Click to follow
The Independent Culture
ASPECTS OF Countdown are, it now seems, also not what they seem. I refer to programme makers going out of their way to pretend that something is the case when it clearly ain't.

Most of Countdown's 3.5 million viewers must have suspected long before Matthew Parris's outing of the show that the glib skills of many visitors to Dictionary Dell owed much to invisible helpers. The alternative hypothesis that all celebrity guests were stunning wordsmiths was a non-starter.

Why can't the whisperers behind the scenes be seen openly dishing out the verb sap? Because then the celebrities would look bad. So the celebrities find themselves instead in a false position. Oh that a screen would topple revealing a blinking huddle of nerds clustered around a wordfinder!

What is interesting is the idea that such a programme needs celebrities in the first place. If a celebrity has a skill beyond the facility to become famous, it's unlikely to overlap with anagrams and sums. Indeed the latter skill is so rare nowadays it has made Carol Vorderman the best- paid woman on TV. She also shows that one may shine at mental tasks and yet not become an anorak - a great first step in undermining the social forces that discourage numeracy. The bumbling Richard Whiteley also has an important role, extending a right to watch to all who see only four- letter words in FLLXEOORK or cannot see the nine-letter anagram in ROYALMINT. If he didn't exist we'd have to invent him.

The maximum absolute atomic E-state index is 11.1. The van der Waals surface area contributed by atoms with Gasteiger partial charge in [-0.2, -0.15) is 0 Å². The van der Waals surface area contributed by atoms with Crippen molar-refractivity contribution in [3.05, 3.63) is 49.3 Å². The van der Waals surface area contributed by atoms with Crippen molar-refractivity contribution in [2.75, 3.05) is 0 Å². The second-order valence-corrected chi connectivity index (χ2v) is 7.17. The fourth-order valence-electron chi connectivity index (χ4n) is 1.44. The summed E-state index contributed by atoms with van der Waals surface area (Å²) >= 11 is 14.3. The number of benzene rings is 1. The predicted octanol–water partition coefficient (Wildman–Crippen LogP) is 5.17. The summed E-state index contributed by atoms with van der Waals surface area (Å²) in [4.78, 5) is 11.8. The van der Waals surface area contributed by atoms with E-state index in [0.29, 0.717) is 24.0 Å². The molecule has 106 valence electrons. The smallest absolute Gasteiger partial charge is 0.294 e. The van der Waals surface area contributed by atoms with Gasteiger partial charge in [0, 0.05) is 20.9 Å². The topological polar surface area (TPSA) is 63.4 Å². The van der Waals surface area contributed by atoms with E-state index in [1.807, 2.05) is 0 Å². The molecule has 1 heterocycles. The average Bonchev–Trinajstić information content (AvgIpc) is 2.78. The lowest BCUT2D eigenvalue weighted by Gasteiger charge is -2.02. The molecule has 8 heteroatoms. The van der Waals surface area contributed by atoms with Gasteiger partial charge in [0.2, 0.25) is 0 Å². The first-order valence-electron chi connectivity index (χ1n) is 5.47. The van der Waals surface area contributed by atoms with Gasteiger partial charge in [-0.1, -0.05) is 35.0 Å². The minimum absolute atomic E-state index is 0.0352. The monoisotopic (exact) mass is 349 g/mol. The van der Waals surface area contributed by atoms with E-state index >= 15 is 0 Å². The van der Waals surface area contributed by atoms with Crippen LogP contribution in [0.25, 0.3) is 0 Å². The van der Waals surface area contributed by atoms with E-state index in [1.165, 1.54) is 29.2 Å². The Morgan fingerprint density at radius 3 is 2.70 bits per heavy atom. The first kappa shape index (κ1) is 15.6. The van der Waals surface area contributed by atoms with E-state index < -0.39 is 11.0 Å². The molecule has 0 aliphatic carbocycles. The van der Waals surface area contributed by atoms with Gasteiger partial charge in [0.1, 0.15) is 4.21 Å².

But the function of falsely intelligent celebrities runs counter to all this. It diminishes the achievement of the true stars - the contestants - and perpetuates the myth that there is something out of reach about celebrities. Life is confusing enough without false signals being beamed at us.

Points to ponder

1 What is the longest word findable in the letters FLLXEOORK?

2 Of what is ROYALMINT an anagram?

3 A classic one: can the modified chessboard be covered with 31 dominoes [See top diagram]?

Answers next week.

Last week's puzzle

Ben Slocock was the first out of the electronic hat with a solution to Rosie Forth's star puzzle (see bottom diagram). He says that any path visiting each star exactly once must trace the same number of "arms" of the network as there are stars - ie 25. But any closed loop must trace an even number of arms. So it is impossible to find a tour that starts out at one star, visits each of them in turn and returns to its starting point.

E-mail: indy@puzzlemaster.co.uk